Bethesda, Md — New research funded by the National Institutes of Health and published in the January 13 edition of the New England Journal of Medicine (NEJM) adds new evidence to the debate on the best treatment for middle-ear infections in young children. The researchers concluded that use of antibiotics had a significant reduction in both the severity and duration of symptoms compared with a placebo group.
The new findings are somewhat in line with another recent study published in the November 17 edition of the Journal of the American Medical Association (JAMA), which also shows that using antibiotics to treat diagnosed acute ear infections in children is slightly more effective than no treatment; however, the study also concludes that antibiotic treatments may have side effects.
Most American children with middle-ear infections are treated with antibiotics. But for children with mild symptoms, US clinical practice guidelines generally recommend watchful waiting, reserving antibiotics for children whose symptoms do not improve with time.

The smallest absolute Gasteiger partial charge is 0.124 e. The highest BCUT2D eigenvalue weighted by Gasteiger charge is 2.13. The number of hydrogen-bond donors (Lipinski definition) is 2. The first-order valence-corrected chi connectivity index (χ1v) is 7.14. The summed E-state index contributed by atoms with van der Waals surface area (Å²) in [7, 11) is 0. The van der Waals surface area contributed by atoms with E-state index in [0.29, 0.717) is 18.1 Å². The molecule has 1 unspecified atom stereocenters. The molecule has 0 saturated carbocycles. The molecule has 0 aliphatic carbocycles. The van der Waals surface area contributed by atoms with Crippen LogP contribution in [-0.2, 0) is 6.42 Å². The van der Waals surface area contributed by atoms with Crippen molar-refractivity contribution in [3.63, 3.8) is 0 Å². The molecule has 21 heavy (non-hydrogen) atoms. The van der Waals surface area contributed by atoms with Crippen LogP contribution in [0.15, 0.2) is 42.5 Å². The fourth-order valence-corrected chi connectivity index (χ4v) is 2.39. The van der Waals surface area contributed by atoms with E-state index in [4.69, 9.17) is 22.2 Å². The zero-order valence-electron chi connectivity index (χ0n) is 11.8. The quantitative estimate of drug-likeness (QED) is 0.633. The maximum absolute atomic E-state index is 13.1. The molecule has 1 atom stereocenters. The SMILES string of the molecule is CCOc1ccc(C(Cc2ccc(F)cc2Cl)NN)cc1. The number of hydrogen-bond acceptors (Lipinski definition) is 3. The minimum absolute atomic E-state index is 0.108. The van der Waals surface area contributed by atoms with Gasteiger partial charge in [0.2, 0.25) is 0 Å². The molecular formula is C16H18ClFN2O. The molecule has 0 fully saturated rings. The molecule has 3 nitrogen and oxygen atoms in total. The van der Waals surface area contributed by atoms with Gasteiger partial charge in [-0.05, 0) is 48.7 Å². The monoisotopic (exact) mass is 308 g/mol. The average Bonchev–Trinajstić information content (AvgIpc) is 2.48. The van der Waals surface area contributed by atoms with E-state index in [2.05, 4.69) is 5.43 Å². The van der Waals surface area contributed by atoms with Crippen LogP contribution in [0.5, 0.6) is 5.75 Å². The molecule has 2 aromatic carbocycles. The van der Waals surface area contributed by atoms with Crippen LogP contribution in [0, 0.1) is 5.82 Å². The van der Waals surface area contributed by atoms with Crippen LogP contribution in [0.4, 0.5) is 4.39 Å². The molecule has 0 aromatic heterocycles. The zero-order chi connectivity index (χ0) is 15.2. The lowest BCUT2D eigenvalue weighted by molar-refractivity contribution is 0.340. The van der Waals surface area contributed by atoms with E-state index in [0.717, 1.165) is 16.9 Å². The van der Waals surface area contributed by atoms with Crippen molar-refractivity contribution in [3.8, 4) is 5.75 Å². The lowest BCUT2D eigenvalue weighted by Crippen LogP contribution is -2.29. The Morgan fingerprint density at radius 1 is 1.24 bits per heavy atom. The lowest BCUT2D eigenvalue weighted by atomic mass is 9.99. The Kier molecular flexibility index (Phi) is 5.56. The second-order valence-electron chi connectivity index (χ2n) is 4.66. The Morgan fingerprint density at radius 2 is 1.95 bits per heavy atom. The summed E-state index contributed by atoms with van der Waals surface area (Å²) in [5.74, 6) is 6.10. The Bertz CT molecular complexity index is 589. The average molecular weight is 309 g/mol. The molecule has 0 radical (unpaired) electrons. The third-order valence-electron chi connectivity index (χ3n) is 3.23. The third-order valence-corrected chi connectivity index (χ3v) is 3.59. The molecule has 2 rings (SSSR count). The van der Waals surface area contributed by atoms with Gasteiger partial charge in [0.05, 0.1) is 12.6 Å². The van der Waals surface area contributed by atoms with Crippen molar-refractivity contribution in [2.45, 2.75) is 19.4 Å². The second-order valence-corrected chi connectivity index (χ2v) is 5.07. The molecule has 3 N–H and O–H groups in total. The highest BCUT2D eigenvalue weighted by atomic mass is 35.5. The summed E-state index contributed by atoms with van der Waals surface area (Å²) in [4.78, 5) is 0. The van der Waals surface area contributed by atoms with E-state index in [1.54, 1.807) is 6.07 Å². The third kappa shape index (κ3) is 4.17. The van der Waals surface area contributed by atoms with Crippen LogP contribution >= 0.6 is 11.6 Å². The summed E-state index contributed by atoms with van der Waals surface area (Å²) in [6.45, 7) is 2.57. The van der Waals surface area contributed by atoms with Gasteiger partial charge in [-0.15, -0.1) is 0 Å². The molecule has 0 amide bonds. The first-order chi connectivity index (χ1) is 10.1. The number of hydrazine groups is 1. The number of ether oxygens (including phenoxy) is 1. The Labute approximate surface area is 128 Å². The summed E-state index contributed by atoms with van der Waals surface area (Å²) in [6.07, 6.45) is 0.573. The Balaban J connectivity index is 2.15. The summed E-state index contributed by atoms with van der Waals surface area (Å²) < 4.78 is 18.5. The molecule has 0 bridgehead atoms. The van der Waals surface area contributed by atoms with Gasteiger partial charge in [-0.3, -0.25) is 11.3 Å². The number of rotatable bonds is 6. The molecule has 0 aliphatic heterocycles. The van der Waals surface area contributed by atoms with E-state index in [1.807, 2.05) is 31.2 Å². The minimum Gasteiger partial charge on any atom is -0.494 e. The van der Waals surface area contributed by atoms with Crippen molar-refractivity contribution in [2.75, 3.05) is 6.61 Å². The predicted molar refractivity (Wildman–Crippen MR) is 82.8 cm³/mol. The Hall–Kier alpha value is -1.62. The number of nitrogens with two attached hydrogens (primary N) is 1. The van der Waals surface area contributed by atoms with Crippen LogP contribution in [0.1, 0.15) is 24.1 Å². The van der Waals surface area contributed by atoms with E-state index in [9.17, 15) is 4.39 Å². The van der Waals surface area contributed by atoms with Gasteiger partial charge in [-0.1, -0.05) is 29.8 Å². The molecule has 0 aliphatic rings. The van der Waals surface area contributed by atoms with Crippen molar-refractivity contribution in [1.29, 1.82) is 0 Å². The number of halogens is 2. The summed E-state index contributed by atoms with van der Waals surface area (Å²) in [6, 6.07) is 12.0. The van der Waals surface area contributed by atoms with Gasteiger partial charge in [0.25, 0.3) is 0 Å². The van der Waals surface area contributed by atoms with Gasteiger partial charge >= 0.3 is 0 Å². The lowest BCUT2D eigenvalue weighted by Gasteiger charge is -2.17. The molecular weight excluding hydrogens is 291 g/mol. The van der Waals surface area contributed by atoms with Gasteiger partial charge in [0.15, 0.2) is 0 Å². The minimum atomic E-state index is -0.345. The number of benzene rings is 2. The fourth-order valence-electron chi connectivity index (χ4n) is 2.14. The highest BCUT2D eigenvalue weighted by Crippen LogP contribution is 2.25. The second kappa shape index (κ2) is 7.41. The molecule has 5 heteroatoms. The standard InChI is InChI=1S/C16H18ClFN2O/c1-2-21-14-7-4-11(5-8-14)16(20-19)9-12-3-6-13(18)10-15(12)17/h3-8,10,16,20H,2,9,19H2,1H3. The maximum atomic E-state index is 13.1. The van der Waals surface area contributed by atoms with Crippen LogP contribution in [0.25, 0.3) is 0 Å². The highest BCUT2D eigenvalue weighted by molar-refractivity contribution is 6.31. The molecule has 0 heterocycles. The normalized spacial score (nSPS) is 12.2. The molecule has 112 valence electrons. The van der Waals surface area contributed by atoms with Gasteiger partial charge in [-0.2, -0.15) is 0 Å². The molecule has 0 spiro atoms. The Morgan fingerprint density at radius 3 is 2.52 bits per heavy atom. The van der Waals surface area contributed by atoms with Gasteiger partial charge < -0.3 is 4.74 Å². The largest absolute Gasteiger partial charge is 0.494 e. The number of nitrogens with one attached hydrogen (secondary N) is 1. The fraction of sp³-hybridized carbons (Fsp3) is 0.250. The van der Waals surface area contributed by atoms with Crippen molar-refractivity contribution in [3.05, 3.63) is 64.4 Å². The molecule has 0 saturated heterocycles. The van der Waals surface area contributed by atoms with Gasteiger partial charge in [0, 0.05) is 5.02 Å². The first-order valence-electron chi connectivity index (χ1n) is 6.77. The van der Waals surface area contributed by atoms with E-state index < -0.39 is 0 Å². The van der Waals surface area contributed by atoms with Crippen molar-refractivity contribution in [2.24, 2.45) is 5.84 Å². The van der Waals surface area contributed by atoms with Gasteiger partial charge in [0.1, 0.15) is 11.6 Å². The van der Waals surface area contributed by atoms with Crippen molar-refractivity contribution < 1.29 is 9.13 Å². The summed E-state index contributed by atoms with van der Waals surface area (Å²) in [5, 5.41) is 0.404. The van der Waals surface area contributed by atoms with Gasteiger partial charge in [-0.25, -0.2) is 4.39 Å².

In contrast, responding to concerns about the overuse of antibiotics, doctors in many European countries follow a strategy of watchful waiting for nearly all cases of middle-ear infections in children. Previous trials comparing the two strategies yielded conflicting results, chiefly, say the authors of the current study, because of differences among the trials in the definition of middle-ear infections.
In the NEJM study, the investigators randomly assigned 291 children between 6 and 23 months of age with acute middle ear infections, diagnosed by stringent criteria, to receive either amoxicillin-clavulanate or a placebo for 10 days. They found that those children in the treatment group had a significant reduction in both the severity and duration of their symptoms compared with those in the placebo group.
The study authors caution that these results must be weighed against concerns about the side effects of antibiotics and the potential emergence of antimicrobial resistance.
The study was funded by the National Institute of Allergy and Infectious Diseases, part of the National Institutes of Health.
The full study is available online.